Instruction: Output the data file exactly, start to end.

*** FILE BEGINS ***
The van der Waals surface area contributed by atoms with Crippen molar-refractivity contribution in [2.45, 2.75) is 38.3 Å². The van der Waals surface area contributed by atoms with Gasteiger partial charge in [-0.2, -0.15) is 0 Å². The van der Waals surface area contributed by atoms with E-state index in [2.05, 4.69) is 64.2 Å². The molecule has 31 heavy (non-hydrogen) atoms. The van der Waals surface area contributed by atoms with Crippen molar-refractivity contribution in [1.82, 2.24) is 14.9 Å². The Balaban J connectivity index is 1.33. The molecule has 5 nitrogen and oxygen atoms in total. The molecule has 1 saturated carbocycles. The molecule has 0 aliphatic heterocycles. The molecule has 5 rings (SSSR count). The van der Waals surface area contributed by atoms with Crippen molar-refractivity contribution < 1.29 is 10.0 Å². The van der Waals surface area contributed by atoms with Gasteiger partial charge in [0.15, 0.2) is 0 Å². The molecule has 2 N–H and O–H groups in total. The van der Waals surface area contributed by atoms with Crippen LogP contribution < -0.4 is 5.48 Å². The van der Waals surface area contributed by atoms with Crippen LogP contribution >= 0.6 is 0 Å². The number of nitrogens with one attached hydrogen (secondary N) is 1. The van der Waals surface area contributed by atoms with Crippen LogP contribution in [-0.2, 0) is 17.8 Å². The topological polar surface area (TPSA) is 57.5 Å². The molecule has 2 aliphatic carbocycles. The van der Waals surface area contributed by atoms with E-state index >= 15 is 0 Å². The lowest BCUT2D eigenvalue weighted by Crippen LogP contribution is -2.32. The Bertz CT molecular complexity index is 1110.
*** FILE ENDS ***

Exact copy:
The van der Waals surface area contributed by atoms with Crippen molar-refractivity contribution in [2.45, 2.75) is 38.3 Å². The van der Waals surface area contributed by atoms with Gasteiger partial charge in [-0.2, -0.15) is 0 Å². The van der Waals surface area contributed by atoms with E-state index in [2.05, 4.69) is 64.2 Å². The molecule has 31 heavy (non-hydrogen) atoms. The van der Waals surface area contributed by atoms with Crippen molar-refractivity contribution in [1.82, 2.24) is 14.9 Å². The Balaban J connectivity index is 1.33. The molecule has 5 nitrogen and oxygen atoms in total. The molecule has 1 saturated carbocycles. The molecule has 0 aliphatic heterocycles. The molecule has 5 rings (SSSR count). The van der Waals surface area contributed by atoms with Crippen molar-refractivity contribution < 1.29 is 10.0 Å². The van der Waals surface area contributed by atoms with Gasteiger partial charge in [0.15, 0.2) is 0 Å². The molecule has 2 N–H and O–H groups in total. The van der Waals surface area contributed by atoms with Crippen LogP contribution < -0.4 is 5.48 Å². The van der Waals surface area contributed by atoms with Crippen LogP contribution >= 0.6 is 0 Å². The number of nitrogens with one attached hydrogen (secondary N) is 1. The van der Waals surface area contributed by atoms with Crippen LogP contribution in [-0.2, 0) is 17.8 Å². The topological polar surface area (TPSA) is 57.5 Å². The molecule has 2 aliphatic carbocycles. The van der Waals surface area contributed by atoms with E-state index >= 15 is 0 Å². The lowest BCUT2D eigenvalue weighted by Crippen LogP contribution is -2.32. The Bertz CT molecular complexity index is 1110.